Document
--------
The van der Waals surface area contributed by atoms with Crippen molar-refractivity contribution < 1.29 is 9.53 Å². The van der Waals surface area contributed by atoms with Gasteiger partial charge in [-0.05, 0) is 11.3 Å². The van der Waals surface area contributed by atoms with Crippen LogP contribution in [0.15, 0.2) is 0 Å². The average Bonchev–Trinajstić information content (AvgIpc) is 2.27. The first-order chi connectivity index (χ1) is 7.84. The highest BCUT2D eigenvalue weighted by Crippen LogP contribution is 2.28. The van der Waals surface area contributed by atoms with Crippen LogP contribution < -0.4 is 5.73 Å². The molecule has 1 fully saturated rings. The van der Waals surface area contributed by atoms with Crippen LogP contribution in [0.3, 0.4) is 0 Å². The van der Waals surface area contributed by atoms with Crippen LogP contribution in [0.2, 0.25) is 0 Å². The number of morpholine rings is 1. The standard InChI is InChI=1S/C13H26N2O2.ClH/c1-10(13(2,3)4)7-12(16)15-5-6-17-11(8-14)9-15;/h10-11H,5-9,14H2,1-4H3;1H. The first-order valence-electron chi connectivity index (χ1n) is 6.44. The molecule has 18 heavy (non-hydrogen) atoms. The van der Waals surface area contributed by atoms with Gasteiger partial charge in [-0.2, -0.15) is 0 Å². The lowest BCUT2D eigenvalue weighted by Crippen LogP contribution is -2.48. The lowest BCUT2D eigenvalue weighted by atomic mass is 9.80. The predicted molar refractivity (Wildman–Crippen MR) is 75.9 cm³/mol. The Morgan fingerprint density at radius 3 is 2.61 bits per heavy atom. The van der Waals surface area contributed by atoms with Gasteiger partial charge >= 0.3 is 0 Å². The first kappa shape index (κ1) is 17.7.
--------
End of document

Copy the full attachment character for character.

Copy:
The van der Waals surface area contributed by atoms with Crippen molar-refractivity contribution < 1.29 is 9.53 Å². The van der Waals surface area contributed by atoms with Gasteiger partial charge in [-0.05, 0) is 11.3 Å². The van der Waals surface area contributed by atoms with Crippen LogP contribution in [0.15, 0.2) is 0 Å². The average Bonchev–Trinajstić information content (AvgIpc) is 2.27. The first-order chi connectivity index (χ1) is 7.84. The highest BCUT2D eigenvalue weighted by Crippen LogP contribution is 2.28. The van der Waals surface area contributed by atoms with Crippen LogP contribution < -0.4 is 5.73 Å². The molecule has 1 fully saturated rings. The van der Waals surface area contributed by atoms with Crippen LogP contribution in [0.3, 0.4) is 0 Å². The van der Waals surface area contributed by atoms with Crippen LogP contribution in [0.2, 0.25) is 0 Å². The number of morpholine rings is 1. The standard InChI is InChI=1S/C13H26N2O2.ClH/c1-10(13(2,3)4)7-12(16)15-5-6-17-11(8-14)9-15;/h10-11H,5-9,14H2,1-4H3;1H. The first-order valence-electron chi connectivity index (χ1n) is 6.44. The molecule has 18 heavy (non-hydrogen) atoms. The van der Waals surface area contributed by atoms with Gasteiger partial charge in [-0.2, -0.15) is 0 Å². The lowest BCUT2D eigenvalue weighted by Crippen LogP contribution is -2.48. The lowest BCUT2D eigenvalue weighted by atomic mass is 9.80. The predicted molar refractivity (Wildman–Crippen MR) is 75.9 cm³/mol. The Morgan fingerprint density at radius 3 is 2.61 bits per heavy atom. The van der Waals surface area contributed by atoms with Gasteiger partial charge >= 0.3 is 0 Å². The first kappa shape index (κ1) is 17.7.